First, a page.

Do you plan or have to feed a baby goat a bottle? Just like the feeding program of everyone I know is different, so is the baby goat bottle feeding procedure and amounts. I can simply tell you about what I have done here. I do not actually like to feed bottle babies what so ever, but I have tried to leave brothers with sisters before, and it is the bucklings that start constantly trying to mount their sister, starting at 12 days and onward, that REALLY BOTHERS ME. So, I will pull bucklings and give them a bottle and attempt to sell them very shortly after birth, after they have had all their colostrum from their dam. If a doe has a single buckling I will leave him with her for about three weeks before pulling him and trying to sell him, so that all that hard work of delivery she just went through seems for a purpose in her life. I will feed these young bucklings a bottle for 2 months. There first couple days I will give them a bottle 3 times during the daytime, I do not get up in the middle of the night, and I feed about 8 ounces per feeding the first couple days if they will take it all. At about 7am, 2pm, and 9pm, feedings. Move up to 10 ounces a time at first, and move up to 16 ounces per feeding over a matter of a week. I will give them 16 ounces each of the three feedings for about 2 weeks. From 2 weeks to 2 months, I will give 2 bootles a day at 16 ounces each. Start to offer a nibble of feed around 3 to 4weeks. I never have and wouldn’t suggest feeding bottle babies the dry powder that you mix with water. I milk the dam and feed it back to them. If I couldn’t, I would try to find someone whom milks and would sell me the milk for the babies. If I could not find someone with a cow, then I would simply feed the milk with the red top at the store, the whole milk. I had to do this one time a couple years ago, it worked out fine. If you are raising smaller goats like Nigerian Dwarf of Pygmies, then I would literally cut the amounts above in half at least.
Wanted to take a minute to let you know as far as my reading goes that goat kids need to be tattooed at 6 weeks of age. If you tattoo before this the ear is still growing well and the tattoo may become stretched out and hard to read as it ages. If you wait until they get too old though they become stronger and are hard to hold still. I will suggest that the best ink buy according to my reading is the green paste in a soft tube. We have two people during this procedure, one to do the holding and the other does the ink rubbing and tattooing. We first clean the inside of the ear with alcohol on a cotton ball and clean it well. Next, put on disposable gloves and rub the ink onto the ear where the tattoo will be, then tattoo the ear, then rub more ink into the sight and rub really good for at least 30 seconds. Right ear should have “Your Herd Tattoo” in it and left ear is the ear for the year and number of kid born. So this year is 2019 and the letter will be L and the number is the order in which they were born. For instance, if I have had twins born first, the first one born will receive the letter L and the number 1, L1, and the second twin born will be L2, and so on like this. Do not wash the tattoo ink off, let it alone, it will wear off soon. If the goat is going to be registered it is also supposed to be tattooed. Any tattooing device is bound to get the job done, no need to buy the most expensive one. Hope this helps.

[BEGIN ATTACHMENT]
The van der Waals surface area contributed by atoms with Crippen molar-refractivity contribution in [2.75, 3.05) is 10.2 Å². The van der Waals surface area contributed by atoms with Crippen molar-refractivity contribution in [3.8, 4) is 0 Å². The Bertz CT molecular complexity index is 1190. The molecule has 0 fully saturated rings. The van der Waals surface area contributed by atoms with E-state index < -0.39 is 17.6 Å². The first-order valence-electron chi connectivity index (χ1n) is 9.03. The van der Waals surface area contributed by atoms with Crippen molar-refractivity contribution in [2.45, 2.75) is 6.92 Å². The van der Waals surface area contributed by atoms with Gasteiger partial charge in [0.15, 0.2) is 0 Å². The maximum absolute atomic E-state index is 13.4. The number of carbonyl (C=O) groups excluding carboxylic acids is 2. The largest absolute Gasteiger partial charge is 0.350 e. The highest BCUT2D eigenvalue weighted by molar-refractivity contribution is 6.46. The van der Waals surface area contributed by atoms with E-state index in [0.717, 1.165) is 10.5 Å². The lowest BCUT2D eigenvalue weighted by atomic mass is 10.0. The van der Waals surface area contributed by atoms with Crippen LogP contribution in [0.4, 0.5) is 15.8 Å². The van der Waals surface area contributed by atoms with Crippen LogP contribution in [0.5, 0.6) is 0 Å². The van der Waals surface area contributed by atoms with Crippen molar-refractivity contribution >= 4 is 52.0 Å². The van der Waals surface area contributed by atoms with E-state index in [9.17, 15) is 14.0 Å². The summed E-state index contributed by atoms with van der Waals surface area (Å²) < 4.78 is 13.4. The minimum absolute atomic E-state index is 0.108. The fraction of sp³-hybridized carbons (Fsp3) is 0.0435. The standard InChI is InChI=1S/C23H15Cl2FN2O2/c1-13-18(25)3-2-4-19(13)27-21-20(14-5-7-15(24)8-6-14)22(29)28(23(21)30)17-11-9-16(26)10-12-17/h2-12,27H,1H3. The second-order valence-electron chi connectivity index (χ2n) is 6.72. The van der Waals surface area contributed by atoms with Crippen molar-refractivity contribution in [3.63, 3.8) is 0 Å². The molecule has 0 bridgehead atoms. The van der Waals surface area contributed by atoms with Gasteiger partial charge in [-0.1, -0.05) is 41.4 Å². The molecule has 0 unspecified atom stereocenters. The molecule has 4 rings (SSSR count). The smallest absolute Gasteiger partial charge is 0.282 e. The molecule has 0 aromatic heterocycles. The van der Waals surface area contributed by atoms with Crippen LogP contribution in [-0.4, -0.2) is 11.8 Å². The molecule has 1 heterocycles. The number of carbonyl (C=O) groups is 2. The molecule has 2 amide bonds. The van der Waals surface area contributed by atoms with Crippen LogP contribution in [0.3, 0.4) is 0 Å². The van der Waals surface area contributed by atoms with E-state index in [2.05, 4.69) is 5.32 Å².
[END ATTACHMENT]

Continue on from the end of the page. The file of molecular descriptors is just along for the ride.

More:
So, I let my does dam raise. I do not worry about them catching CAE as long as the dam tested negative, I think the fresh milk and the nutrition the baby gets from it trumps pasteurizing the milk before I then feed it back to them. I feed bottles to my bucklings so that I can go ahead and sell them, but the milk is fresh, not cooked. I only separate the bucks out to sell so young because the knowing how to breed starts very young and I do not want brothers steadily jumping their sisters all the time, I have seen it happen, that is when I started separating. Not saying that happens in all herds and breeds. Now, if you are dam raising, the babies seem to be more timid of people. Starting from day one I get my hands on them and pet them and do this EVERYDAY for just a few minutes. Then once they are about two weeks old put them all in a stall with you for about 30 minutes every evening or whenever is good for you. Just sit there with them, they will start to come up to you, if you reach out to pet and they are scared back off and just sit there until you try and they are not scared anymore. We do this and my almost yearlings still think if I go sit down it is time to come gather round and see whom can get petted the most. All of the babies I have done this way are very sociable and calm, no wild runners aloud here, that would make me crazy. Once my babies are 3 weeks old, they are separated all night from their dams so that I can start milking the dam in the morning for our milk. I let the babies back with their dams right after morning milking and will put them up again right around 8 at night. I do this until the babies are 4 months old. By 4 months old I will start feeding the babies a full jr. goat ration of 1.15lbs per day split between 2 feedings .I have tried to tame down full grown wild goats and maybe got them to settle down and calm down a little, but was not able to get them really what I would call tame. I think it HAS to start when they are really young to be the most successful. By the time my babies are three weeks old I start giving them a nibble at food when their dams eat in a stall with only babies. Then by the time they are 2 months old they will get hooked up to their own bucket and go ahead and learn the routine of feeding time and how to stand to be tied for a few minutes. We did have success taming down two doelings we got together that were 3 months old just pulled off the dam. I did bottle feed them for a little while longer, but they were much harder to tame down than the ones I started her. They did not get really easy until they were over a year and even the once in a while they would decide not to be caught and believe me that was no fun.